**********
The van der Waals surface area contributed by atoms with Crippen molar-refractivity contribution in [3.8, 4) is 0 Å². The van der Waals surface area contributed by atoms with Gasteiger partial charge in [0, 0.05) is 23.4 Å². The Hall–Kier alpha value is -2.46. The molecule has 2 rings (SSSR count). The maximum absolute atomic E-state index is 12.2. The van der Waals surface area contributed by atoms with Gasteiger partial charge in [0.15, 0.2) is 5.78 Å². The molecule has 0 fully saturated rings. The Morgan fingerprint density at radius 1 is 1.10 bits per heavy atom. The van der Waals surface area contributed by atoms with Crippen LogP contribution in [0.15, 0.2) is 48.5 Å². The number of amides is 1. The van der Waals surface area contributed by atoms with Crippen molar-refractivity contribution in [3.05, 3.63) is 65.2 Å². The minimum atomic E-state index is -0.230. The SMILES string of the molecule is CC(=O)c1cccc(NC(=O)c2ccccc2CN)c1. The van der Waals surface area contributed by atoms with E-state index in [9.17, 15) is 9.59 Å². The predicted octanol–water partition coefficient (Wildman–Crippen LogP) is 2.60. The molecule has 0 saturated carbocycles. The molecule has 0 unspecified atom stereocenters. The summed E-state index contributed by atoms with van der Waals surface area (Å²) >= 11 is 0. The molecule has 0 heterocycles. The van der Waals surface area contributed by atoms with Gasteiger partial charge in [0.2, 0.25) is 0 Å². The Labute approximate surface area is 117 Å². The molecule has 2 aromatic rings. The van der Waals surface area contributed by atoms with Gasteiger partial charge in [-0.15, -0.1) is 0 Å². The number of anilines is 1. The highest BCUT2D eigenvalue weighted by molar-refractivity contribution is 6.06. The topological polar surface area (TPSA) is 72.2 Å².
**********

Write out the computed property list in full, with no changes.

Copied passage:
The van der Waals surface area contributed by atoms with Crippen molar-refractivity contribution in [3.8, 4) is 0 Å². The van der Waals surface area contributed by atoms with Gasteiger partial charge in [0, 0.05) is 23.4 Å². The Hall–Kier alpha value is -2.46. The molecule has 2 rings (SSSR count). The maximum absolute atomic E-state index is 12.2. The van der Waals surface area contributed by atoms with Gasteiger partial charge in [0.15, 0.2) is 5.78 Å². The molecule has 0 fully saturated rings. The Morgan fingerprint density at radius 1 is 1.10 bits per heavy atom. The van der Waals surface area contributed by atoms with Crippen LogP contribution in [0.15, 0.2) is 48.5 Å². The number of amides is 1. The van der Waals surface area contributed by atoms with Crippen molar-refractivity contribution in [3.05, 3.63) is 65.2 Å². The minimum atomic E-state index is -0.230. The SMILES string of the molecule is CC(=O)c1cccc(NC(=O)c2ccccc2CN)c1. The van der Waals surface area contributed by atoms with E-state index in [9.17, 15) is 9.59 Å². The predicted octanol–water partition coefficient (Wildman–Crippen LogP) is 2.60. The molecule has 0 saturated carbocycles. The molecule has 0 unspecified atom stereocenters. The summed E-state index contributed by atoms with van der Waals surface area (Å²) >= 11 is 0. The molecule has 0 heterocycles. The van der Waals surface area contributed by atoms with Gasteiger partial charge in [0.2, 0.25) is 0 Å². The Labute approximate surface area is 117 Å². The molecule has 2 aromatic rings. The van der Waals surface area contributed by atoms with Gasteiger partial charge in [-0.15, -0.1) is 0 Å². The number of anilines is 1. The highest BCUT2D eigenvalue weighted by molar-refractivity contribution is 6.06. The topological polar surface area (TPSA) is 72.2 Å².